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Domestic violence case


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I’ve been so busy I forgot to post a link to this recent piece on The Guardian’s Comment Is Free site.

I have an excuse to mention that now because the Court of Appeal has considered and rejected an appeal against findings by Immigration Judge Woodcraft in a domestic violence case, AN (Pakistan) v Secretary of State for the Home Department [2010] EWCA Civ 757. This particular judge was the subject of damning criticism in the earlier case of Y and Another (Sri Lanka) v Secretary of State for the Home Department [2009] EWCA Civ 362, which is one of those cases I wanted to report at the time but never quite managed. In the more recent case the Court rejected similar criticism but did state as follows:

It is true that some of the points relied on by the judge, in particular as regards discrepancies in the appellant’s account, are relatively weak and it is possible that a different judge might have been more favourable to her. But there is nothing in the judge’s analysis that could justify a finding that he was striving to reject the appellant’s evidence rather than to evaluate it or was approaching the matter otherwise than in a proper judicial manner.

Unfortunately, this is commonplace in domestic violence and asylum cases, where some determinations read similarly to Home Office reasons for refusal letters: as if the decision maker has rejected the account and is now scrabbling around looking for reasons to justify the outcome. The problem is that domestic violence and persecution are outside the experience of most asylum decision makers, and victims often act in ways that seem odd to others. For example, there is no rational reason why a woman would stay with an abusive partner. But many do, obviously, sometimes through many years of abuse. This could be rejected out of hand as ‘implausible’ behaviour, but an examination of other cases shows that it is commonplace and part of the nature of domestic violence.

I’m fed up of drafting grounds of appeal for cases where the judge has minutely deconstructed events, confused ‘not probable’ with ‘implausible’, paid only lip service to the standard of proof and thinks that he or she is a good judge of how an abusive man might act or how security services in a foreign country might behave!

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The Free Movement blog was founded in 2007 by Colin Yeo, a barrister at Garden Court Chambers specialising in immigration law. The blog provides updates and commentary on immigration and asylum law by a variety of authors.


4 Responses

  1. The comments after your piece are all pretty depressing.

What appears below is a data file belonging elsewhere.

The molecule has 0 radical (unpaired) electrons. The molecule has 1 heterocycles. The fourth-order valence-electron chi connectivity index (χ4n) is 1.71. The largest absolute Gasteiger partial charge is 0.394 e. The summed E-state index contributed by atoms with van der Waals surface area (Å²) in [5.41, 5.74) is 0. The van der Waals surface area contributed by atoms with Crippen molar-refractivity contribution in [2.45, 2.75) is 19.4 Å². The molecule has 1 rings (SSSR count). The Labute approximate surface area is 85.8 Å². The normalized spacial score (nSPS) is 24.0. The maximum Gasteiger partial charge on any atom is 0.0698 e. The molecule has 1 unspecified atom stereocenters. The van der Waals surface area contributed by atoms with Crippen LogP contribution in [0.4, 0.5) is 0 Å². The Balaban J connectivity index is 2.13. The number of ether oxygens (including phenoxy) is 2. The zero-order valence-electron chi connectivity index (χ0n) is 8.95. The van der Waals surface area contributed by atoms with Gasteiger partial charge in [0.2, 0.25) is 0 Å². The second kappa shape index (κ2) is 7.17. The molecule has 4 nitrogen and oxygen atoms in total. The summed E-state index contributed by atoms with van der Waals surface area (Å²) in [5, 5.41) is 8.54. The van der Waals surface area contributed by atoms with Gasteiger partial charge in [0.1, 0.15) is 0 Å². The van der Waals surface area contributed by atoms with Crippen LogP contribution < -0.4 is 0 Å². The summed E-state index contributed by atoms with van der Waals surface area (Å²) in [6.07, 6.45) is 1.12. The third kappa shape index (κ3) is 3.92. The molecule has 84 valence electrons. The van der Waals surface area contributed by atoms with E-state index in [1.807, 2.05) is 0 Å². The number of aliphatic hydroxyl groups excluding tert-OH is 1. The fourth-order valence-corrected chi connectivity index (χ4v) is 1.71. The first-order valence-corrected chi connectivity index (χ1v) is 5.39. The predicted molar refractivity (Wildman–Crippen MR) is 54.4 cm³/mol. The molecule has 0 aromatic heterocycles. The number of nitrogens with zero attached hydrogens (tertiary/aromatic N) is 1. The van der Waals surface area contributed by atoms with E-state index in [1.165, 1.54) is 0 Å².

I hate reading the CIF comments, but like rubber neckers with a car crash, just can’t help myself!

    1. me too. They just make horribly addictive reading then I curse myself for wasting so much time!

  2. domestic violence is a very complex subject and i’m not surprised at some of the poor judgement of some decision makers, who know nothing and don’t really appear to want to know further.

    and also to note (admittedly in my limited experience) they seem to hold an assumption that english people in any way involved with asylum applicants are in the main, also liars and deceivers.
    when you have-and do-live an honest life it’s really a shocking and terrible thing not to be believed and have your own credibility called into question. find that really difficult to get my head around…

    it’s not really a world i’m very used to, but i bet thats a shocking reality for most asylum applicants..

    and as for (especially unmoderated) comments, i
    don’t get involved, as i think you could really get into some pretty heated disagreements if you do get involved,so i don’t.

    ive made it a rule not to read comments on general boards and the odd occasion i have contributed, i don’t ever go back to re-read my own comments.

  3. I always hated having to do domestic violence cases as do many other people I know. Not through any lack of respect for the appellant but more because they are so hard to prove for either side, particularly when you can’t get the other parties side of the story.

    Also HOPOs often have letters on file explaining the other side but which we are unable to disclose because the person is scared of reprisals.

    This is also the case when faced with an sponsor, particularly from the sub continent, who is supporting an application for their spouse but has written to us explaining they don’t want the person over. When that person is being followed by a family member everywhere it is very difficult for the HOPO to elicit this evidence from the sponsor and unless you have a very perceptive judge it tends not to be noticed.

    Sometimes there is a good reason why the hopo is being difficult in these cases, and they can’t tell the representative because they are actually acting on behalf of the appellant not the sponsor.